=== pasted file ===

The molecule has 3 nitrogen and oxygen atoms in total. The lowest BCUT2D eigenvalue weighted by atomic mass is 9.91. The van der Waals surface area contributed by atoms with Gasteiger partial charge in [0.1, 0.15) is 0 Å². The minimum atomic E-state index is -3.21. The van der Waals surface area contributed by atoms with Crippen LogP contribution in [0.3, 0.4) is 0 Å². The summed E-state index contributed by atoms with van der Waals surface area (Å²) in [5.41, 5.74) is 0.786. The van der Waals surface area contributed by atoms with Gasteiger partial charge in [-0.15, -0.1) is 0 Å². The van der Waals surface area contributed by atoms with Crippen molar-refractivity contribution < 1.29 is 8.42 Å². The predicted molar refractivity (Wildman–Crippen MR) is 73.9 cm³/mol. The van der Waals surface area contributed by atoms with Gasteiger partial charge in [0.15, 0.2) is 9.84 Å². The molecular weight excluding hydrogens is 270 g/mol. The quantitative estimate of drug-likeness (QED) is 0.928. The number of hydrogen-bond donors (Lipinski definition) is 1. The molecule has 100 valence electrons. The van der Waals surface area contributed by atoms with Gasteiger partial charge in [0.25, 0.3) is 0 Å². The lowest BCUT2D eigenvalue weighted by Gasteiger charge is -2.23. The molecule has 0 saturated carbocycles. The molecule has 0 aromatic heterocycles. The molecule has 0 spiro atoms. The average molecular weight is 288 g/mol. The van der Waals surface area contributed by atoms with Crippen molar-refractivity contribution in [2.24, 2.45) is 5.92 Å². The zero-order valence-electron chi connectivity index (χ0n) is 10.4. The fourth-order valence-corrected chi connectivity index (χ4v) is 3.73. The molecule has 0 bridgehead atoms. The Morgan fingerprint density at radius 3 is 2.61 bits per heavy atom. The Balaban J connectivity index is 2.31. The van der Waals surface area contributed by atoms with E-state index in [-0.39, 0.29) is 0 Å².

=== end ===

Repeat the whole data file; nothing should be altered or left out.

The molecule has 3 nitrogen and oxygen atoms in total. The lowest BCUT2D eigenvalue weighted by atomic mass is 9.91. The van der Waals surface area contributed by atoms with Gasteiger partial charge in [0.1, 0.15) is 0 Å². The minimum atomic E-state index is -3.21. The van der Waals surface area contributed by atoms with Crippen LogP contribution in [0.3, 0.4) is 0 Å². The summed E-state index contributed by atoms with van der Waals surface area (Å²) in [5.41, 5.74) is 0.786. The van der Waals surface area contributed by atoms with Gasteiger partial charge in [-0.15, -0.1) is 0 Å². The van der Waals surface area contributed by atoms with Crippen molar-refractivity contribution < 1.29 is 8.42 Å². The predicted molar refractivity (Wildman–Crippen MR) is 73.9 cm³/mol. The van der Waals surface area contributed by atoms with Gasteiger partial charge in [0.15, 0.2) is 9.84 Å². The molecular weight excluding hydrogens is 270 g/mol. The quantitative estimate of drug-likeness (QED) is 0.928. The number of hydrogen-bond donors (Lipinski definition) is 1. The molecule has 100 valence electrons. The van der Waals surface area contributed by atoms with Gasteiger partial charge in [0.25, 0.3) is 0 Å². The lowest BCUT2D eigenvalue weighted by Gasteiger charge is -2.23. The molecule has 0 saturated carbocycles. The molecule has 0 aromatic heterocycles. The molecule has 0 spiro atoms. The average molecular weight is 288 g/mol. The van der Waals surface area contributed by atoms with Crippen molar-refractivity contribution in [2.24, 2.45) is 5.92 Å². The zero-order valence-electron chi connectivity index (χ0n) is 10.4. The fourth-order valence-corrected chi connectivity index (χ4v) is 3.73. The molecule has 0 bridgehead atoms. The Morgan fingerprint density at radius 3 is 2.61 bits per heavy atom. The Balaban J connectivity index is 2.31. The van der Waals surface area contributed by atoms with E-state index in [-0.39, 0.29) is 0 Å².